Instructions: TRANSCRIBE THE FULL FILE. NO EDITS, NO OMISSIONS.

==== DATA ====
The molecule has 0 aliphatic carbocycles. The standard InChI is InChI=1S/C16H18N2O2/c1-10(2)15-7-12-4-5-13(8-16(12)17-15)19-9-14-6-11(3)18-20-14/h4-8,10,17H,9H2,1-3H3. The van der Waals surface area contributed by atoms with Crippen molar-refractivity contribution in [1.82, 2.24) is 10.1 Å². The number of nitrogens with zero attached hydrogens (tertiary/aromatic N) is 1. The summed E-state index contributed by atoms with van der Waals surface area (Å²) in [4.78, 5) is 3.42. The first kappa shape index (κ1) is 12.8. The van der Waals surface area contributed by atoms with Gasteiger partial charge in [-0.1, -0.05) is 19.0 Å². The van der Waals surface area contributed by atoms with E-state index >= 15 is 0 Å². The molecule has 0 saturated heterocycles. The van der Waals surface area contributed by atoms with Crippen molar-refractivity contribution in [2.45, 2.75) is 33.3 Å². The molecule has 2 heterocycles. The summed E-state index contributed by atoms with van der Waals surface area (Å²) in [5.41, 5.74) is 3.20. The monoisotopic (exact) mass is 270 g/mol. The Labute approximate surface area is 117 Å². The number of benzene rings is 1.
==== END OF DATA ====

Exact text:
The molecule has 0 aliphatic carbocycles. The standard InChI is InChI=1S/C16H18N2O2/c1-10(2)15-7-12-4-5-13(8-16(12)17-15)19-9-14-6-11(3)18-20-14/h4-8,10,17H,9H2,1-3H3. The van der Waals surface area contributed by atoms with Crippen molar-refractivity contribution in [1.82, 2.24) is 10.1 Å². The number of nitrogens with zero attached hydrogens (tertiary/aromatic N) is 1. The summed E-state index contributed by atoms with van der Waals surface area (Å²) in [4.78, 5) is 3.42. The first kappa shape index (κ1) is 12.8. The van der Waals surface area contributed by atoms with Gasteiger partial charge in [-0.1, -0.05) is 19.0 Å². The van der Waals surface area contributed by atoms with E-state index >= 15 is 0 Å². The molecule has 0 saturated heterocycles. The van der Waals surface area contributed by atoms with Crippen molar-refractivity contribution in [2.45, 2.75) is 33.3 Å². The molecule has 2 heterocycles. The summed E-state index contributed by atoms with van der Waals surface area (Å²) in [5.41, 5.74) is 3.20. The monoisotopic (exact) mass is 270 g/mol. The Labute approximate surface area is 117 Å². The number of benzene rings is 1.